In any organization, effective management is difficult to achieve and maintain. Analyzing organizations from multiple perspectives allows people to better understand the system and potential issues involved and to identify solutions. Bolman and Deal utilize a four-frame approach focusing on the structural frame, human resource frame, political frame, and symbolic frame.1
This paper will discuss the political frame. The political frame views companies as jungles and focuses on the powerful members in an organization who negotiate and influence others. The political frame also looks at the dynamics of alliances and opponents and how they interact.1
In terms of the political frame, the employer’s job is to influence and negotiate with people inside and outside of the company. If done correctly, these strategies give the employer access to key players in the industry by building strong alliances. If these strategies are used incorrectly, the employer is viewed as a con artist or thug and is distrusted by employees and outside companies who believe the employer is a fraud or is manipulating them.1
The political frame relies on the assumption that organizations are alliances of unique people and interest groups. The people are unique due to their different views of the world, their morals, faith and activities and the information they have given these characteristics. The political frame also assumes that all key decisions arise from the need to allocate scarce resources such as time, money and information. These scarce resources and differences amongst people are what make conflict the core of organizational dynamics and make power such a crucial asset. Finally, the political frame assumes that all objectives and conclusions are essentially reached through these tactics of influence and negotiation.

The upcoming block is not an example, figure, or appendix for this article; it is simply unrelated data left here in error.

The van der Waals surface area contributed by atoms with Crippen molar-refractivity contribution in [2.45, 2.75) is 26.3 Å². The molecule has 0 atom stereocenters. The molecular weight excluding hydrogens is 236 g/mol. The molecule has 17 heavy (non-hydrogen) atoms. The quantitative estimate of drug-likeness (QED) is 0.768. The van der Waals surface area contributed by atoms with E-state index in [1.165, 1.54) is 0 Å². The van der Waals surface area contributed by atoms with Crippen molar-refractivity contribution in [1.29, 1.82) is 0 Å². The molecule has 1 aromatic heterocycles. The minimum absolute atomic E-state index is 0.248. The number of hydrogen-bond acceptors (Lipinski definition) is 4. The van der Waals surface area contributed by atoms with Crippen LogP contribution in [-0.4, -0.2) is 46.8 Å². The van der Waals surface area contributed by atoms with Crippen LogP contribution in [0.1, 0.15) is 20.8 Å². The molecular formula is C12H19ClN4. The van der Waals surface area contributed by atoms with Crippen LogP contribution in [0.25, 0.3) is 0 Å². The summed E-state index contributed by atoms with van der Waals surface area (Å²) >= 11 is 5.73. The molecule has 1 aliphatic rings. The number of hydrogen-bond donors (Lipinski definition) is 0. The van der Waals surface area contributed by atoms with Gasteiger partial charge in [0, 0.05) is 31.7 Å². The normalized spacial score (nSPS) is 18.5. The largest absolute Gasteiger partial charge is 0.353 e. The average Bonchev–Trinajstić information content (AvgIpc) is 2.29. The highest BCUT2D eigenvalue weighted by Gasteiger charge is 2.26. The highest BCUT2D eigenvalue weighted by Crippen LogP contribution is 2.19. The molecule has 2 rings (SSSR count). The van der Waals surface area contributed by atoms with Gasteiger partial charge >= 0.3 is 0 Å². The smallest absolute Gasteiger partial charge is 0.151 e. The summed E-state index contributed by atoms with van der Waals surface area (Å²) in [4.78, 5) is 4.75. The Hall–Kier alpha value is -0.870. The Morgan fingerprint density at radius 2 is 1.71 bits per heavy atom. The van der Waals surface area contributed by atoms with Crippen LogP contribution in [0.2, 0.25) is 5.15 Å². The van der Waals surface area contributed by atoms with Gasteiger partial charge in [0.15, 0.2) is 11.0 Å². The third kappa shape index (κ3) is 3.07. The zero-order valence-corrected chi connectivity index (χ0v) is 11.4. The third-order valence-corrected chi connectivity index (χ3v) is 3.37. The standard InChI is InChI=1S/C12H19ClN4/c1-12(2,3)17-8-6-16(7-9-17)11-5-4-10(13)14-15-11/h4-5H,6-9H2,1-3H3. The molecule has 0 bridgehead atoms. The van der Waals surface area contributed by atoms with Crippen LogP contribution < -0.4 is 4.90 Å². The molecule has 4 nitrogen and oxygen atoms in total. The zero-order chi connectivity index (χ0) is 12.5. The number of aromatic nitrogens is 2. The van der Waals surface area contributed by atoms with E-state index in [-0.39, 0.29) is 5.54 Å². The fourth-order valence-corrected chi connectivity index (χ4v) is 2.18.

Bill Dinino manages KBD Investments in southern California. The phone call took place on Monday, March 31st from 7:30pm to 8:30pm. Mr. Dinino’s telephone number is (818) 298-1377; his email address is email@example.com.
KBD Investments primarily purchases residential and small commercial properties in Bakersfield, California, either on its own or as the representative of investors. KBD Investments typically must quickly rehabilitate properties after purchase, either to rent or resell the properties. For rental properties, KBD Investments continues to manage the properties after negotiating the purchase.
Bolman and Deal discuss nine sources of power: position power (authority), control of rewards, coercive power, information and expertise, reputation, personal power, alliances and networks, access and control of agendas and framing.1 Mr. Dinino has position power since he is the owner or owner’s representative, and finances the organization. He also has control of rewards since he hires and pays people, and coercive power, since he can consequently fire those people. He has information and...